Just days after Google releases its Glass headset to the general public, could Heartbleed, the software bug found in a lot of web servers, affect it?
The vulnerability, first spotted by Google Security and Codenomicon, exists in open source software OpenSSL, which is the standard encryption about two-thirds of websites use to keep your username and password safe.
Laurence Pingree, a research director and analyst of security technologies at Gartner, told CBR since Android uses OpenSSL, Glass will likely be vulnerable.
"The Heartbleed bug is where you can peer into memory on remote systems so if you’re using a Google Glass service that uses encryption, somebody can peer into it at the end of a session or maybe you can grab the keys that are being used to do the encryption."
Ramon T. Llamas, a research manager for mobile phones at IDC, said: "It’s not presently known whether or not Google Glass is vulnerable to Heartblleed. I’ve yet to hear any stories, but that doesn’t mean it is exempt.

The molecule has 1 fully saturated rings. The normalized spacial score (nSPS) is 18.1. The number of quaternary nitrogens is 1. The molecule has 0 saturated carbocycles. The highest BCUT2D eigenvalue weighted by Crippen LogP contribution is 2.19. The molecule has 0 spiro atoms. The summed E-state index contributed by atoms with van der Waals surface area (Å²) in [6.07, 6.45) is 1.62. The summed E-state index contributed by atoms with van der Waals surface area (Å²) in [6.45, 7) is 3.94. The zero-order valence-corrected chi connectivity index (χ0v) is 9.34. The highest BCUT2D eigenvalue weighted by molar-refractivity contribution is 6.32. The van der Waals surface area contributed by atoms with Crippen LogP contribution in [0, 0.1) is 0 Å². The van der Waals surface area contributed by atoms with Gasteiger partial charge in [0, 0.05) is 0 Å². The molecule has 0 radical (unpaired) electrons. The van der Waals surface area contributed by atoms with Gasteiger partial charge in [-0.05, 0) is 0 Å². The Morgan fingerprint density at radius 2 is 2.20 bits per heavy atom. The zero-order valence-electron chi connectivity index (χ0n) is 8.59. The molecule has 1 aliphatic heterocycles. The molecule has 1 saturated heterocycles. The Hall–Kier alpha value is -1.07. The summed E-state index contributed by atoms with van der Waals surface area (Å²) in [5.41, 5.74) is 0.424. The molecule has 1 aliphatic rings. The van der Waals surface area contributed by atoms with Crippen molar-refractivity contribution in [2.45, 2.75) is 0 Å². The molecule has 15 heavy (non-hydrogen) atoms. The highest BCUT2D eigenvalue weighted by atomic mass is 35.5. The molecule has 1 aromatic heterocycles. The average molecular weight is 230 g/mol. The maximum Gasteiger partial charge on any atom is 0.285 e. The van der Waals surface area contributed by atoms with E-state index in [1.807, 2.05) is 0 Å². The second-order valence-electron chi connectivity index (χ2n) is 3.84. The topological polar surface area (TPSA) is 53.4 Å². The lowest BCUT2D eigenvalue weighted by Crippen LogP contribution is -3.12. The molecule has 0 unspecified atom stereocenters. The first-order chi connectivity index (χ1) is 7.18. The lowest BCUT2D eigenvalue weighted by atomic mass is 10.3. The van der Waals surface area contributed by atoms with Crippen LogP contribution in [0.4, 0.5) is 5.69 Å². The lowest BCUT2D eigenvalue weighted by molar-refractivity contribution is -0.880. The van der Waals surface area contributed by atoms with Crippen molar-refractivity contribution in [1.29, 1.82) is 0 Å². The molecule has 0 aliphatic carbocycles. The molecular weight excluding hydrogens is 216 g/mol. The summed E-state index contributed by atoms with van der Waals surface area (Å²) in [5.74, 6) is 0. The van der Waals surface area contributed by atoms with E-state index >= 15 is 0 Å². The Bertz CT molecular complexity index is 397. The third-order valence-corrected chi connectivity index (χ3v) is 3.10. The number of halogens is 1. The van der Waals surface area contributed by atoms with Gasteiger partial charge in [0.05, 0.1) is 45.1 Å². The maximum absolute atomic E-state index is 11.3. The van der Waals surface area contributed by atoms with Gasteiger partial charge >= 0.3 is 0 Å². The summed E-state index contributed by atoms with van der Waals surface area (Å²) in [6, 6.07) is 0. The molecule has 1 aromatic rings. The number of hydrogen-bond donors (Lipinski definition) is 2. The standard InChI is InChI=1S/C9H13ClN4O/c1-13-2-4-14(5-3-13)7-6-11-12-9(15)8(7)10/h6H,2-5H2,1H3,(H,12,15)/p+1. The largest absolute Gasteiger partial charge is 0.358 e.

"Considering how Android devices have been susceptible to Heartbleed, I wouldn’t count out Google Glass entirely."
However, Google said all Android versions are safe from the Heartbleed bug except for the Jelly Bean 4.1.1, released in July 2012, and Glass now runs on the Android 4.4 KitKat.
Technology consultant Jay Freeman, also known as Saurik, who hacked into Google Glass last year, told CBR he sees no reasonable ways of Heartbleed affecting Glass in the future.
"Android was only updated to KitKat as of yesterday. Before that version, it was running Android 4.0, which as far as I know predates the deployment of TLS heartbeats, and is thereby immune to this issue. Glass should therefore not be affected, in my understanding," he explained.
He said: "It might affect specific applications that include OpenSSL, but the build of that library included with the operating system on both Android 4.0 and Android 4.4+ is fine."
Llamas added: "The number of Google Glass explorers is still rather small, so even if Heartbleed posed a threat, it’s still a relatively small population for it to affect.
"Considering the long ramp up until formal launch, I’d expect Google to have installed a patch to remedy any possible future threats."